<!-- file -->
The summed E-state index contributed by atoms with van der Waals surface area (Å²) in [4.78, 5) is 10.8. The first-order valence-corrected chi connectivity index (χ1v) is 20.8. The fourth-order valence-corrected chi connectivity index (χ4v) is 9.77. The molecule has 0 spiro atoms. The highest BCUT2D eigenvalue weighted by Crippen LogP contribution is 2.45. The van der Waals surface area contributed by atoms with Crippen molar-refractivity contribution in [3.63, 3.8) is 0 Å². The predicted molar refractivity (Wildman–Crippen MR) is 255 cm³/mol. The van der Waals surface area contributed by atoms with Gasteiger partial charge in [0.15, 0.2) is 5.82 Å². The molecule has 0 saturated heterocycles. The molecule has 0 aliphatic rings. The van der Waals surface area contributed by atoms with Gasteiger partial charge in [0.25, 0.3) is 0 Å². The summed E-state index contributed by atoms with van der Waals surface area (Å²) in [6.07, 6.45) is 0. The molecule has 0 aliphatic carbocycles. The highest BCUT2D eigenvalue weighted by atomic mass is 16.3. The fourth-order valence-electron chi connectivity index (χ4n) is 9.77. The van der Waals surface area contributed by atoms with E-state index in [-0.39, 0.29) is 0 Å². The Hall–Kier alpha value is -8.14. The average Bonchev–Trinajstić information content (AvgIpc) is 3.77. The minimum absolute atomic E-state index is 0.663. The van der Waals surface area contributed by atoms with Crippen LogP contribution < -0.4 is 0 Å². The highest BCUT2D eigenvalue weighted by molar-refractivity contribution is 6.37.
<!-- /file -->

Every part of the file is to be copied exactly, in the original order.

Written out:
The summed E-state index contributed by atoms with van der Waals surface area (Å²) in [4.78, 5) is 10.8. The first-order valence-corrected chi connectivity index (χ1v) is 20.8. The fourth-order valence-corrected chi connectivity index (χ4v) is 9.77. The molecule has 0 spiro atoms. The highest BCUT2D eigenvalue weighted by Crippen LogP contribution is 2.45. The van der Waals surface area contributed by atoms with Crippen molar-refractivity contribution in [3.63, 3.8) is 0 Å². The predicted molar refractivity (Wildman–Crippen MR) is 255 cm³/mol. The van der Waals surface area contributed by atoms with Gasteiger partial charge in [0.15, 0.2) is 5.82 Å². The molecule has 0 saturated heterocycles. The molecule has 0 aliphatic rings. The van der Waals surface area contributed by atoms with Gasteiger partial charge in [0.25, 0.3) is 0 Å². The summed E-state index contributed by atoms with van der Waals surface area (Å²) in [6.07, 6.45) is 0. The molecule has 0 aliphatic carbocycles. The highest BCUT2D eigenvalue weighted by atomic mass is 16.3. The fourth-order valence-electron chi connectivity index (χ4n) is 9.77. The van der Waals surface area contributed by atoms with E-state index in [-0.39, 0.29) is 0 Å². The Hall–Kier alpha value is -8.14. The average Bonchev–Trinajstić information content (AvgIpc) is 3.77. The minimum absolute atomic E-state index is 0.663. The van der Waals surface area contributed by atoms with Crippen LogP contribution < -0.4 is 0 Å². The highest BCUT2D eigenvalue weighted by molar-refractivity contribution is 6.37.